For two weeks Haiti has been at the forefront of our collective consciousness. But looking at long-term rebuilding efforts, aid organizations must recognize a challenge that goes beyond providing basic supplies and rebuilding: helping Haiti’s people to move toward psychological and emotional recovery.
On January 11, 2010, the day before the earthquake struck Port-au-Prince, the gap between Haiti’s need for mental health services and the presence of available care was already enormous. Other than the visionary accomplishments of Partners in Health in the central plateau in Haiti, public sector primary health care did not exist, and similarly, community-based mental health care remained a dream. There were few trained professional personnel and none of the infrastructure necessary to run hospitals and health centers.
Mental disturbance had already emerged as a major public health concern in Haiti, its incidence exceeding that of HIV/AIDS, tuberculosis and malaria combined. The reason for this unfortunate state was the combination of extreme poverty and unremitting despair. The World Bank has ranked Haiti as having the 133rd highest GDP in the world, better off than only several small island nations and a few war-torn African countries. Even the opportunity for people to lift themselves out of poverty by subsistence farming is not an option for struggling Haitians: there are no trees, no top-soil and no arable land. Poverty and minimal hope have devastated the mental well-being of many Haitians, leading to high rates of suicide, gender-based violence (54 percent of women reported sexual assault in one study), child abuse, and alcohol and substance abuse.
We know from experience that a by-product of Haiti’s humanitarian emergency is the psychological toll on the population. Traumatic depression and post-traumatic stress disorder can affect as many as 40 percent to 70 percent of a population. Given Haiti’s already enormous challenges, the numbers will be high. As we have seen in our work in post-conflict countries around the world, mental anguish is one of the single largest barriers to rebuilding and recovery. We’ve also seen that with psychiatric and psychosocial intervention and support, as many as 90 percent of those affected by traumatic depression can be returned to productive lives.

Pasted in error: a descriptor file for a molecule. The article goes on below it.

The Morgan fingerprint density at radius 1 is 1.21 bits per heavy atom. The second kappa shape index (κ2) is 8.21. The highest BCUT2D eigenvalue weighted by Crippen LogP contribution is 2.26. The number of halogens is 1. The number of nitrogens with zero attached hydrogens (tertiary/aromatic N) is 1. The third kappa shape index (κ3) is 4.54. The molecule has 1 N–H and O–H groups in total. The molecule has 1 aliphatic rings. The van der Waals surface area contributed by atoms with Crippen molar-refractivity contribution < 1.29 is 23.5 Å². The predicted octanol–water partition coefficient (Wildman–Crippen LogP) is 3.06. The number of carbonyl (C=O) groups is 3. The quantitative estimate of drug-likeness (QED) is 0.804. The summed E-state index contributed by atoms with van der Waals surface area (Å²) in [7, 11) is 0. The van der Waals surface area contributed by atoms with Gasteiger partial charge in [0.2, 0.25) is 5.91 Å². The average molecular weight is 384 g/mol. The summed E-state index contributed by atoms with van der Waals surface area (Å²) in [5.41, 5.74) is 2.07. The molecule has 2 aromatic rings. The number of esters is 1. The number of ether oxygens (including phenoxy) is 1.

In the immediate aftermath of the earthquake, the aim is to provide psychological first aid, a service which keeps people safe, warm, fed, and informed about their loved ones. Many excellent organizations are on the ground in Haiti doing just that. But following this emergency phase, the real work begins. A national mental health plan must be written for Haiti that is then passed into law and implemented with the goal of scaling-up services to treat and heal what can be incapacitating mental distress. Rebuilding Haiti means returning people to their full mental function as well as providing physical necessities.
At a terrible cost in lives and human suffering, the trajectory of Haiti’s mental health care system has now changed forever. I believe that working in concert with the Haitian government and the Haitian people, to paraphrase former President Clinton: we can build it back better.
*Dr. Stephen J. Alderman is a guest blogger to AmericasQuarterly.org. He is co-founder of the Peter C. Alderman Foundation whose mission is to heal the emotional wounds of victims of terrorism and mass violence by training health care professionals and establishing clinics in post-conflict countries around the globe.
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